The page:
Kate McCabe / Gavel Media

California's 'Fair Pay to Play' Act Kindles Debate Over Paying College Athletes

For those keeping count, consider LeBron James in and Tim Tebow out for the famous athletes that are backing Senate Bill 206, California’s “Fair Pay to Play” Act. 

Since earning a 39-0 vote by the Senate in California, the bill is on its way to California Governor Gavin Newsom’s desk. If Newsom signs the bill into law, college athletes attending schools such as UCLA and Stanford would have the opportunity to earn compensation for the use of their names, images, and likenesses beginning Jan. 1, 2023. Athletes would also be able to hire agents while still in college.

The NCAA, the organization in charge of regulating student-athletes in America, has a long-standing ban on allowing athletes that are still in college to earn a profit associated with their skill or name. In a letter to Governor Newsom, the NCAA Board of Governors argued for the bill to be vetoed.

According to the organization, the letter was written with the sole intention of “making clear [the] belief that this bill would wipe out the distinction between college and professional athletics and eliminate the element of fairness that supports all of college sports.”

Upon calling SB-206 “unconstitutional,” the letter continued on by saying that the bill is an “unfair advantage” and all California schools will be removed from NCAA competitions if put into effect. The NCAA would also consider taking legal action against the state of California under the commerce clause of the U.S. Constitution. The clause would play into the basis of the legal action threatened by the NCAA, since it only provides Congress the power to regulate commerce among the states.

If put into effect, SB-206 will be the second time college athletes have earned a victory against the NCAA. In 2009, former UCLA basketball star Ed O’Bannon filed a federal lawsuit against the NCAA to determine whether Division I men’s basketball and football players should be allowed to receive compensation when their names, images, and likenesses are used commercially.

In 2014, a judge in the U.S. District Court of Appeals for the Ninth Circuit ruled in favor of O’Bannon. The amateurism rules of the NCAA were found to be in violation of federal antitrust laws. This led the judge to prevent the NCAA from prohibiting its schools from giving student-athletes scholarships up to the full cost of attendance. Further instructions included putting $5,000 per year into a trust for athletes after graduation as deferred compensation.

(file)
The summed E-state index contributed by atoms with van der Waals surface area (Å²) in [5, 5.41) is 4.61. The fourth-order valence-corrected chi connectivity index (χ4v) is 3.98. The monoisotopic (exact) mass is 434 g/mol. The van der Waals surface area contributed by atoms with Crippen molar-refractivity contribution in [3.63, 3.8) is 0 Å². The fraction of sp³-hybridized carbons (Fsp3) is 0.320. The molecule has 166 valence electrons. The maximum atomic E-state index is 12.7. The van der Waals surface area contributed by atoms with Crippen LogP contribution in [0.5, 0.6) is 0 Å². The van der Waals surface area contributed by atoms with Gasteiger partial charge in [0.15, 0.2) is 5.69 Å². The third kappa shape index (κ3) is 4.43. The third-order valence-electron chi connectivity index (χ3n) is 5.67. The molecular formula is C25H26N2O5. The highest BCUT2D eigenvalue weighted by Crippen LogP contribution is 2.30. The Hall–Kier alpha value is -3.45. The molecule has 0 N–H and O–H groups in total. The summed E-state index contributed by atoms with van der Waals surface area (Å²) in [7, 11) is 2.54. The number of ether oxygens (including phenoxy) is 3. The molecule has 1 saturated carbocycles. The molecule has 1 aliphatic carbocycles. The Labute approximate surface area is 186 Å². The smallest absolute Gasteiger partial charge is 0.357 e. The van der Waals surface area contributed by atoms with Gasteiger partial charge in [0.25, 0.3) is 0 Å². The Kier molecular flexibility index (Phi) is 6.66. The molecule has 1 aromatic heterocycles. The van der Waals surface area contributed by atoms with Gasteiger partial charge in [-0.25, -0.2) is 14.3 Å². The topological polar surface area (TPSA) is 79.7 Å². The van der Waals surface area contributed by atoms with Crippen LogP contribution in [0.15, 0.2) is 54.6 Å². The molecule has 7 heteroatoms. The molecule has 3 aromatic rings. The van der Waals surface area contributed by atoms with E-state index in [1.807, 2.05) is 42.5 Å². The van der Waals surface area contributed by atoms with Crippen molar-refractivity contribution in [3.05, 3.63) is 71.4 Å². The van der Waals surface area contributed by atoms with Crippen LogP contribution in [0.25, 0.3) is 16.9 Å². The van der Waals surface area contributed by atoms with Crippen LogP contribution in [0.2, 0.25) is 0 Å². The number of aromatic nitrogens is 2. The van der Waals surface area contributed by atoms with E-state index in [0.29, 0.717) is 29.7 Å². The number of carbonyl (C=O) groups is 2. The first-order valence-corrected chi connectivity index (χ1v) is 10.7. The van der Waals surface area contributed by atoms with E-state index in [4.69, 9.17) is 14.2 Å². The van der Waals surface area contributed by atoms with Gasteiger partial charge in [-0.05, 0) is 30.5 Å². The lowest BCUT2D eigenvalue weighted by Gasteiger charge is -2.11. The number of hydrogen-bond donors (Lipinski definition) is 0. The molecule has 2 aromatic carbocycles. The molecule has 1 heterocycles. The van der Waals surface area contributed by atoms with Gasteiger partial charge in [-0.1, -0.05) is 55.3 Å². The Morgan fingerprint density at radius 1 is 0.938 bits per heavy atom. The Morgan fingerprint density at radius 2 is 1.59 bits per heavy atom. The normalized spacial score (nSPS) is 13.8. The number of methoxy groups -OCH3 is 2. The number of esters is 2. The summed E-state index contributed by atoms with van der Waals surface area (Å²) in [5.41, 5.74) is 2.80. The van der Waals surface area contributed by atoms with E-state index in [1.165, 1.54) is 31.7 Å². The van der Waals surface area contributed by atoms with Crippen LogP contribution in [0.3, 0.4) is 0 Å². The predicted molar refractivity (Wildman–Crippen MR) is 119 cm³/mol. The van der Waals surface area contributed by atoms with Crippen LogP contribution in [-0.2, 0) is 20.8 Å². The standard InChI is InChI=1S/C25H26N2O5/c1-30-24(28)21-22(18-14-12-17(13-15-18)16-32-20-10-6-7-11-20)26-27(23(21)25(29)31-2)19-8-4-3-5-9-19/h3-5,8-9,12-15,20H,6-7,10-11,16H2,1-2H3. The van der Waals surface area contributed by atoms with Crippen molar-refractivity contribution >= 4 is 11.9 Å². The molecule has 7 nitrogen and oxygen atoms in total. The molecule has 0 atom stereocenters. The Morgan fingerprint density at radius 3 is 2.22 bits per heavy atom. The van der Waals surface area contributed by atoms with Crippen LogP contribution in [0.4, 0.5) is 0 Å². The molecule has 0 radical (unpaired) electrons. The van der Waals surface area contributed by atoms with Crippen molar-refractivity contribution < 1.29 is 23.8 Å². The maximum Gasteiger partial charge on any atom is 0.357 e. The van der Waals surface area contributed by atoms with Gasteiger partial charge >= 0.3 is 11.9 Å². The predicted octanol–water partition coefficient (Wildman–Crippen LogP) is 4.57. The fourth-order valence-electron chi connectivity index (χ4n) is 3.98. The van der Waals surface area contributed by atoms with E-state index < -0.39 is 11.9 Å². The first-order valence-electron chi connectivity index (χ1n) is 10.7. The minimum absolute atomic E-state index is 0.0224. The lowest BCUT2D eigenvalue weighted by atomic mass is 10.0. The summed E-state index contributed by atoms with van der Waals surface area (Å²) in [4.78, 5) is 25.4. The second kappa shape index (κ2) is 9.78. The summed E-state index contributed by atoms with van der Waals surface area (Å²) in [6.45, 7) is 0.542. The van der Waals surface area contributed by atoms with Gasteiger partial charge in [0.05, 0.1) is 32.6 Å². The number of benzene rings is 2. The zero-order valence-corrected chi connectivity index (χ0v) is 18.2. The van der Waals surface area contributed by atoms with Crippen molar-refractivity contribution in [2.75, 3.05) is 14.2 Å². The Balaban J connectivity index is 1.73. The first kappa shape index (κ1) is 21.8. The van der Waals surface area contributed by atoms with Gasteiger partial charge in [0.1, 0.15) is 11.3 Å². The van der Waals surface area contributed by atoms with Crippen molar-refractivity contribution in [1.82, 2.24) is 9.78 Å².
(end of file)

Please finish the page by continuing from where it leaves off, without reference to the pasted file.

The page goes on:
The future of the SB-206 is still in question, as Governor Newsom still has not made a decision regarding the future of the bill. However, if he does not take action, SB-206 will become law. As of Sept. 11, Newsom has 30 days to sign or veto the bill. 

LeBron James took to Twitter to show his support for the bill on Sept. 5 with a series of tweets and shared a YouTube video by the College Athlete Advocacy Initiative. James tweeted that “California can change the game” and called the law “a game-changer” that could allow “college athletes [to] responsibly get paid for what they do and the billions they create.”

Tim Tebow touched on the subject days later during a segment on First Take, saying the bill will change the perspective of college sports from “not about us or we, to just be about me.”

The continuous dilemma over financial compensation for college athletes has provided heated debate for years. If California passes this bill, it could set a precedent for other states to do the same, as well as provide the NCAA more of a reason to re-evaluate their stance on paying college athletes.

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